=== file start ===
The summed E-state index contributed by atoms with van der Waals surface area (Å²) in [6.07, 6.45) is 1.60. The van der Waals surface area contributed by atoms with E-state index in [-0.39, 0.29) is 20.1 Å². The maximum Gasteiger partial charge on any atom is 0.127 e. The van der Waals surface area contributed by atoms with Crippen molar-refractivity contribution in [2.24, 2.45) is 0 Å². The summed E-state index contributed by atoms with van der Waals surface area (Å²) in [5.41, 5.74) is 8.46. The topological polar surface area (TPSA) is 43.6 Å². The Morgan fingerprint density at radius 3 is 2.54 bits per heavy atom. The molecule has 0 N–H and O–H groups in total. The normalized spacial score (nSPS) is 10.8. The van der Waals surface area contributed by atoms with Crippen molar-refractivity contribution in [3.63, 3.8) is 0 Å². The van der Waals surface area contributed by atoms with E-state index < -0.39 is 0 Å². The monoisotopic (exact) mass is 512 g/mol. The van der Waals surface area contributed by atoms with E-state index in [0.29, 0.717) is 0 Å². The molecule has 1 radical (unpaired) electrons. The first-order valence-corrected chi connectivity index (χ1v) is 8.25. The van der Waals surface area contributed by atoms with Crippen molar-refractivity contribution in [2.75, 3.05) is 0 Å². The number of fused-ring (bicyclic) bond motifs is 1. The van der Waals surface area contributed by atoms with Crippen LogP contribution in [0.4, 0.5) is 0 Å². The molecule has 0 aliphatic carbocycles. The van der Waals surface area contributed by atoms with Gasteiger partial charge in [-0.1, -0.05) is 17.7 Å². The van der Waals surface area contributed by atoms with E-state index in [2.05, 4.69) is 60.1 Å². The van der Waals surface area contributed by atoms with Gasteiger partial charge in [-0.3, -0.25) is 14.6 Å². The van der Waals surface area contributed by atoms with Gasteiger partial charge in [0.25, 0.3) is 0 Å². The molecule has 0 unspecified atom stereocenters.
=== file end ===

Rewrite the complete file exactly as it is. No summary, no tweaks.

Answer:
The summed E-state index contributed by atoms with van der Waals surface area (Å²) in [6.07, 6.45) is 1.60. The van der Waals surface area contributed by atoms with E-state index in [-0.39, 0.29) is 20.1 Å². The maximum Gasteiger partial charge on any atom is 0.127 e. The van der Waals surface area contributed by atoms with Crippen molar-refractivity contribution in [2.24, 2.45) is 0 Å². The summed E-state index contributed by atoms with van der Waals surface area (Å²) in [5.41, 5.74) is 8.46. The topological polar surface area (TPSA) is 43.6 Å². The Morgan fingerprint density at radius 3 is 2.54 bits per heavy atom. The molecule has 0 N–H and O–H groups in total. The normalized spacial score (nSPS) is 10.8. The van der Waals surface area contributed by atoms with Crippen molar-refractivity contribution in [3.63, 3.8) is 0 Å². The van der Waals surface area contributed by atoms with E-state index < -0.39 is 0 Å². The monoisotopic (exact) mass is 512 g/mol. The van der Waals surface area contributed by atoms with E-state index in [0.29, 0.717) is 0 Å². The molecule has 1 radical (unpaired) electrons. The first-order valence-corrected chi connectivity index (χ1v) is 8.25. The van der Waals surface area contributed by atoms with Crippen molar-refractivity contribution in [2.75, 3.05) is 0 Å². The number of fused-ring (bicyclic) bond motifs is 1. The van der Waals surface area contributed by atoms with Crippen LogP contribution in [0.4, 0.5) is 0 Å². The molecule has 0 aliphatic carbocycles. The van der Waals surface area contributed by atoms with Gasteiger partial charge in [-0.1, -0.05) is 17.7 Å². The van der Waals surface area contributed by atoms with E-state index in [2.05, 4.69) is 60.1 Å². The van der Waals surface area contributed by atoms with Gasteiger partial charge in [-0.3, -0.25) is 14.6 Å². The van der Waals surface area contributed by atoms with Gasteiger partial charge in [0.25, 0.3) is 0 Å². The molecule has 0 unspecified atom stereocenters.